Beatrice – who’s studying a dual degree with an MBA and a Master in Business Analytics and Big Data from IE’s School of Human Science and Technology – became president of IE’s Big Data Club earlier this year.
Since then, IE’s Big Data Club has been one of the most active clubs in the school. The club hosts and organizes industry events, bringing in high-profile speakers and connecting with corporates on topics like the big data skills gap and women in tech. Beatrice's team has managed to rapidly increase the club’s membership to over 600 members.
A medical doctor and project management pro, Beatrice worked at a health informatics company in Nairobi before relocating from her native Kenya to Madrid in Spain for her MBA.
Over 100 students from all over Africa enroll at IE Business School every year. IE has strong ties to Africa – the school is active in over 10 African countries, 20 cities, and has regional offices in Lagos and Johannesburg. Each year, IE hosts over 60 Africa-based, Africa-focused events.
For Beatrice, ‘giving back’ is part of being African. She served on the board for Young Women Social Entrepreneurs, helping entrepreneurs in Kenya iron out their business plans and get connected to local investors.
Alongside her MBA studies, she’s working part-time advising an agri-tech startup focused on plant viral indexing in East and Central Africa.
What can you tell us about your role as president of the big data club at IE?
Big data is still a mystery for many people. There’s a huge skills gap in the area, especially in Africa. I want to create more awareness, within and outside IE, about how data science is driving business.
The best part of the big data club for me has been the opportunity to collaborate with different areas of industry – leading venture capitalists, people from the hotel industry – to share how data drives business.
We’ve been able to build a community around big data at IE. In terms of increasing awareness, we’ve achieved a lot – every day we have someone new joining the club!
Why did you decide to pursue an MBA at IE?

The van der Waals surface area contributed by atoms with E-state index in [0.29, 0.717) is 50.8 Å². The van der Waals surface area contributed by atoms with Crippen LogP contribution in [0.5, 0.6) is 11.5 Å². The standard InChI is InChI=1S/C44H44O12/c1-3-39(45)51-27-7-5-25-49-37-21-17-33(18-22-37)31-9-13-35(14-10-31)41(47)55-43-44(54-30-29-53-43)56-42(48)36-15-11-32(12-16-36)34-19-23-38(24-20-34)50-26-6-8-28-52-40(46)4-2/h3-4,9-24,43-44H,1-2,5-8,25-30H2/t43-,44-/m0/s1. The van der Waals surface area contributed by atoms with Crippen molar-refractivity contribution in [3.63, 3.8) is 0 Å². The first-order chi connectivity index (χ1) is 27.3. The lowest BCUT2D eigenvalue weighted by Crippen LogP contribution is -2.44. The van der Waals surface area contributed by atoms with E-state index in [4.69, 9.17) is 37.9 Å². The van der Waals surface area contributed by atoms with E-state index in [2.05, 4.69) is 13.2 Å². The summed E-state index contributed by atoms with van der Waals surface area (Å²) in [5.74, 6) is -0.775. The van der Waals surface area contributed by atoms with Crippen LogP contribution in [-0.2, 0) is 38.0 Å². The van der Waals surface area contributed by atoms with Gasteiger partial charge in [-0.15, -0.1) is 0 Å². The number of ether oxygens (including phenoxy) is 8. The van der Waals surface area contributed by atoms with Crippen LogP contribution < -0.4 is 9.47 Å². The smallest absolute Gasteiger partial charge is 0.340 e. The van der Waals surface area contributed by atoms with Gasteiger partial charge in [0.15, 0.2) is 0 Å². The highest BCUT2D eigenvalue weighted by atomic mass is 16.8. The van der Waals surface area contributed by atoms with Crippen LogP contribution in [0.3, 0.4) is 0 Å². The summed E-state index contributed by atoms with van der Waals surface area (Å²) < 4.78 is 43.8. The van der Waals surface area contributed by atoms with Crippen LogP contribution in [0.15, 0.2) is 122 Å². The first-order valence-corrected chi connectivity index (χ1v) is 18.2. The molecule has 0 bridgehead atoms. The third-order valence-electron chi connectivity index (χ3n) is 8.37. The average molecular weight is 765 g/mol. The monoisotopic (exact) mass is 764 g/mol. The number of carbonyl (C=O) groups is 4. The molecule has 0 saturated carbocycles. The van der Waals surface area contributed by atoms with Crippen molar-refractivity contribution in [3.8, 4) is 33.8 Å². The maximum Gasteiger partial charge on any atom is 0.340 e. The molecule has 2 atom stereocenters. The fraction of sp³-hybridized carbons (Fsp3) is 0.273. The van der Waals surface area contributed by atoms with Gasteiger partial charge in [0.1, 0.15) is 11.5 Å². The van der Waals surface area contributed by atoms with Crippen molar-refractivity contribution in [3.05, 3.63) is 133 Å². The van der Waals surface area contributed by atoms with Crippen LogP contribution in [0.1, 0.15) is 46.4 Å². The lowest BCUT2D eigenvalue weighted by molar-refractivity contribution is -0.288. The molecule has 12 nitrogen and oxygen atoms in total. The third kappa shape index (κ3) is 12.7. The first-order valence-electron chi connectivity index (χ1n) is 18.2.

It was mostly because of the entrepreneurship focus. Being able to design your own experience at the school was another big attraction point for me. In Europe, IE was my only choice.
The US was an option, but I wanted a program that would allow me to do my dual degree in good time at one school. In the US, the process would have taken up to three years. I didn’t want to be out of the job market for such a long time.
Still, I wanted a full-time program because I wanted to be able to meet people. The IE MBA is over 90% international. Being in a place where you can meet so many business leaders from so many countries was a big factor in choosing the program.
Why the Master in Business Analytics and Big Data?
I’m really passionate about digital transformation. Today, the dynamics of business strategy, development; everything is digital. I come from Kenya – the land of M-Pesa – so I’ve seen what mobile money has done for my people. That’s happening in healthcare as well; changing how people access healthcare through digital platforms.
People are becoming more aware that you need concrete data skills no matter what industry you’re in. For me, it was a no brainer to take the MBA and the big data program together. It’s a lot of work; it’s crazy intense! But I think it’s worth it.
What else stands out from your MBA experience?
My colleague and I ran for the venture lab at IE. We were working on a ‘knowledge market’ – a project connecting mentors and mentees. It was really interesting just to build something up from the ground, get selected as a finalist, and pitch to real investors. We got some interesting feedback, and we’re trying to see if we can develop the idea at the school.
What advice do you have for prospective MBAs?
Know what you want from the experience. Know that what business school will give you is a platform, and you jump as far and as high as you want to based on that platform.
The way business school has maybe been advertised before – that you go to certain business schools and that will get you a job – it doesn’t necessarily work that way. Be open to change. Find a way to use business school as a way to grow your career and your network. No matter what career choice you make, it’s the people that matter at the end of the day.